Directional antenna with vertical polarization
New solutions are not often appear in antenna technology. To them, without a doubt, proposed last year by Vladimir Polyakov an interesting variant of two-element directional antenna with vertical the polarization. In this article he talks about possible modifications.
Description of the antenna, which is formed by two closely spaced vertical vibrators with a length of about half, which is equipped with the lower ends of the through quarter-wave two-wire line, was published in the "LW magazine" (V. Of poles. Vertical directional antenna. - "LW journal", 1998, No. 5, pp. 27- 31). She is schematically shown in Fig.1,and (XX - point connection of the feeder). In those experiments it was noticed that the shape of the "shoulders" of the antenna, as well as their the location is not that severe. Significantly more impact full length each of the vibrator, which should be slightly less than PLN/4 for one of them "Director", and slightly larger size for another "reflector". This difference in lengths of vibrators necessary for proper phasing of the currents in them and create unidirectional radiation.
And why not make vibrators straight and diverging from the base under a slight angle to the vertical, as shown in Fig. 1 ,b? After all, between their centers gravity", where the antinodes of the current will still be a distance of about L/8, and is required for normal operation of the antenna. With regard to a quarter-wave line, it will have a variable length characteristic impedance that again not scary. The divergent radiation of a quarter-wave line conductors not must be large because they are close, and the currents in them, in according to the principle of operation of the antenna, almost anti-phase (Fig.1,in).
Experimental studies of the antenna fully confirmed the expected the results of the antenna shows good focus and proved to be simple in customizing. There were some problems with it power. First antenna, like the previous one, ate "on science" - in points XX, not far distant from the short-circuited end of a quarter wave line. The center conductor of the cable they joined the principal and the braid to the reflector. Further, the cable was laid along the reflector and from the short-circuited end of the quarter-wave line (point C zero potential) went straight down. To move the point of supply at tuning an antenna in a non-parallel to the vibrators were uncomfortable. In addition, to change simultaneously the length of the vibrators and the provision of power points seemed complex.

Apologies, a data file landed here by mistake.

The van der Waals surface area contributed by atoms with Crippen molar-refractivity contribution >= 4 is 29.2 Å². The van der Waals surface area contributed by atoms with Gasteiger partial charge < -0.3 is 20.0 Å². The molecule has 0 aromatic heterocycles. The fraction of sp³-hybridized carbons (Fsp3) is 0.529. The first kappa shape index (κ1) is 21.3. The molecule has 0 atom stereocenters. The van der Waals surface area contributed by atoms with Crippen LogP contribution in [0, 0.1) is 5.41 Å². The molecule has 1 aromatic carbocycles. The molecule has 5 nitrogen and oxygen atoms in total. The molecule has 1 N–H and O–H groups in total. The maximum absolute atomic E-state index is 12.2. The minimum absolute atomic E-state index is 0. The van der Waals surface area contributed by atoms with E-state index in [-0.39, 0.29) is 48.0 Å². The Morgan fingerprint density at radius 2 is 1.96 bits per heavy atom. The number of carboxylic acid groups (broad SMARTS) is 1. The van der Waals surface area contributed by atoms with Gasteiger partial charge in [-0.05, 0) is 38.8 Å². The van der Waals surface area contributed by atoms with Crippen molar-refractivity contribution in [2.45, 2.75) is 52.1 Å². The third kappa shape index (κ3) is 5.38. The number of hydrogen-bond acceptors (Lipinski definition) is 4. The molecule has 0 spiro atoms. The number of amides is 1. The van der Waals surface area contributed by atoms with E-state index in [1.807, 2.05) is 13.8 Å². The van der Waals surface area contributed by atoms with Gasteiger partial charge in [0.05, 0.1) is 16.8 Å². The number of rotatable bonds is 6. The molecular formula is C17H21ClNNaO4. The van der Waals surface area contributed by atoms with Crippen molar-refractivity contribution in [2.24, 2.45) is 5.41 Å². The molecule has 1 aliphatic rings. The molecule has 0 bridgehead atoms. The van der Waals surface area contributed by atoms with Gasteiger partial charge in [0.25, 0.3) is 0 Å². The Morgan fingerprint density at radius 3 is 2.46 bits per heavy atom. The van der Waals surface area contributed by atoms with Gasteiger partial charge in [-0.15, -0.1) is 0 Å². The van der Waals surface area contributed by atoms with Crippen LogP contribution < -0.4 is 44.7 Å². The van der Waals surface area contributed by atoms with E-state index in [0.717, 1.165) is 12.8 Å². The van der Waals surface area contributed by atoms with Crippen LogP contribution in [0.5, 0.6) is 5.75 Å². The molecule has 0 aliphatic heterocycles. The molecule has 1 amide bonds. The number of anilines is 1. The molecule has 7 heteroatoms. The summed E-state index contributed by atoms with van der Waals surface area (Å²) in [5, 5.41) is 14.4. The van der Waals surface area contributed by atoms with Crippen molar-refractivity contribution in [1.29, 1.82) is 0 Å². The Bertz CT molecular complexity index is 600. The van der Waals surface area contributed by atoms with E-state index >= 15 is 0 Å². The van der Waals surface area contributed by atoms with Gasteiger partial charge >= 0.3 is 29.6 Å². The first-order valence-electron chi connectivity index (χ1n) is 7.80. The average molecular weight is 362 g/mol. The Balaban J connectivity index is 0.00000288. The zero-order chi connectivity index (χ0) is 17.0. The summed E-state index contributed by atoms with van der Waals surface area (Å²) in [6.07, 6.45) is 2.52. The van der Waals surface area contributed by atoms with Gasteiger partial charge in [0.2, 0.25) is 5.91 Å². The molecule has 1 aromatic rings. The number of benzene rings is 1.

Nevertheless antenna earned, giving directed towards short vibrator radiation with a win in 4 dB compared to half-wave dipole. Then the antenna was mounted on a "grounded" basis (metal plane, imitating the roof of the car) and move the point of powering got uncomfortable. Then it was decided that the center conductor of the cable to attach to bottom active vibrator "Director", and the braid of the cable and to connect with reflector base. Considerations were as follows: the input impedance of the active vibrator length 3L/4 is about 50 Ohms, instead of 37 Ohms for a quarter-wave, and should to ensure good coordination. If the reflector is now passive? I would say no, because it is resonant and connected directly to the braided cable,so should effectively "suck" talk from her.
All these arguments are borne out in practice and the efficiency of the antenna is increased approximately 0.5 dB. In experiments proved to be very convenient factory TV antenna - "whiskers" with two telescopic elements, band the cable which was replaced by a coaxial.
The design of the antenna, the size of which is matched to the frequency of 430 MHz (Fig. 2), exactly corresponds with the letter V. It would be called a V-antenna, but it the name has long been fixed for horizontal wire antenna. Also known is "Inverted V" antenna. By analogy, I propose to call design ""Vertical " V" antenna or VV.
It is easy to configure. Fig.2 Need only changing the length of the dipoles and tilting them, to achieve high radiation in the main direction. The signal was recorded the simplest indicator field, located a few meters from the antenna.
The gain of the antenna is estimated at 4.5 dB relative to a half-wave vibrator (about 6.5 dB relative to an isotropic radiator). The radiation pattern in the horizontal plane (azimuth), taken at points through 45°, shown in Fig. 3.
Some uneven radiation sideways due to the influence of others objects ("clean" antenna range for these measurements, the author was not). The ratio of the radiation forward/backward was not too high, about 12 dB. It can be improved, stronger pulling the reflector, but at the cost of some reduction in the gain in the gain.
Author: Vladimir Polyakov (RA3AAE)